The economic impact of total gigabit broadband coverage could be worth up to £51.4 million over five years to the UK according to a new report from Assembly Research.
The report, commissioned by Huawei, said the British telecoms industry was ready to support an ambitious rollout schedule but would require favourable regulatory environment and the necessary support to cover non-commercially viable parts of the country.
The vast majority of the UK’s broadband infrastructure is delivered by fibre the cabinet (FTTC) technology that uses copper for the final few metres of a connection. However Openreach, Virgin Media and ‘altnets’ like Cityfibre, Hyperoptic and Gigaclear are all now investing in ‘full fibre’ networks.
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UK full fibre
The government itself as adopted a ‘fibre-by-default’ approach to connectivity and wants total coverage by 2025. Both Openreach and the altnets have said they could reach 15 million premises by 2025 if there was a favourable investment climate and could go even further with the right support.
At present the UK lags behind other countries in Asia and Europe in terms of fibre coverage. Indeed, among European nations the UK has the third-lowest penetration rate at just 2.8 per cent, according to FTTH Europe. Some have placed the total cost of extending coverage nationwide – including rural areas – at £30 billion. To this end, the government has already pledged £5 billion for rural coverage.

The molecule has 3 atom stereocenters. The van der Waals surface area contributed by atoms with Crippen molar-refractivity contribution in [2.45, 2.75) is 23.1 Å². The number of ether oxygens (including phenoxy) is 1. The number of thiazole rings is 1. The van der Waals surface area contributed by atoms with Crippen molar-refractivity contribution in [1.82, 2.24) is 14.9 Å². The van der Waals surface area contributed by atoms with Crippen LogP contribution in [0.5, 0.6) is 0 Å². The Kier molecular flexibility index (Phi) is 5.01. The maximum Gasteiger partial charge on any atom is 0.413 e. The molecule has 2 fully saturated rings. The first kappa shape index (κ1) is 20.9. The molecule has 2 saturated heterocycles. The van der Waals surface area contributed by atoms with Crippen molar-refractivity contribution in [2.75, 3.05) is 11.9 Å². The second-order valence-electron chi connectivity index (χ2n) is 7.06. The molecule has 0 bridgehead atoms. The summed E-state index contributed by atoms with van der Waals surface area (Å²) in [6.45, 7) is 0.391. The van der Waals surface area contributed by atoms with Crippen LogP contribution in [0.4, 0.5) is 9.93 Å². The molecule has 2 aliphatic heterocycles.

Assembly says one advantage of being a late mover is that the UK government can learn policy lessons from other nations that have much greater coverage. However it also warns that any further delay could be damaging. Missing out on the 2025 date by a year could cost £9.7 billion in productivity benefits and a two year delay would incur a £28.7 billion penalty.
“Access to reliable, future-proof digital infrastructure for all isn’t a luxury, but now accepted as a necessity whether it’s used for work, education or play. Increasing investment in key digital infrastructure will provide the bounce-back and economic recovery the UK will desperately need in the months and years ahead,” said Matthew Howett, principal analyst and founder of Assembly.
The firm has urged policymakers to maintain recent momentum with a positive regulatory framework and to make more funding available for non-commercially viable areas.
There is also a recommendation fro a technology-neutral approach so that 5G Fixed Wireless Access (FWA) services can be used in areas that fibre cannot reach. New entrants should also be encouraged, possibly on a local basis. Ofcom has already said it will adopt a more flexible regulation in order to take into account regional differences.
The report also called for a reduction in red tape to speed up deployment and lower costs. Telcos have long called for reforms to the Electronic Communications Code that give them the same access as other utilities while there have also been complaints about business rates.
Finally, there is a demand for governments to promote adoption of gigabit broadband. Without this, the report argues, the risk of investing in the communications infrastructure that the UK requires is significantly higher. Increased awareness would improve the prospect of a return on investment.
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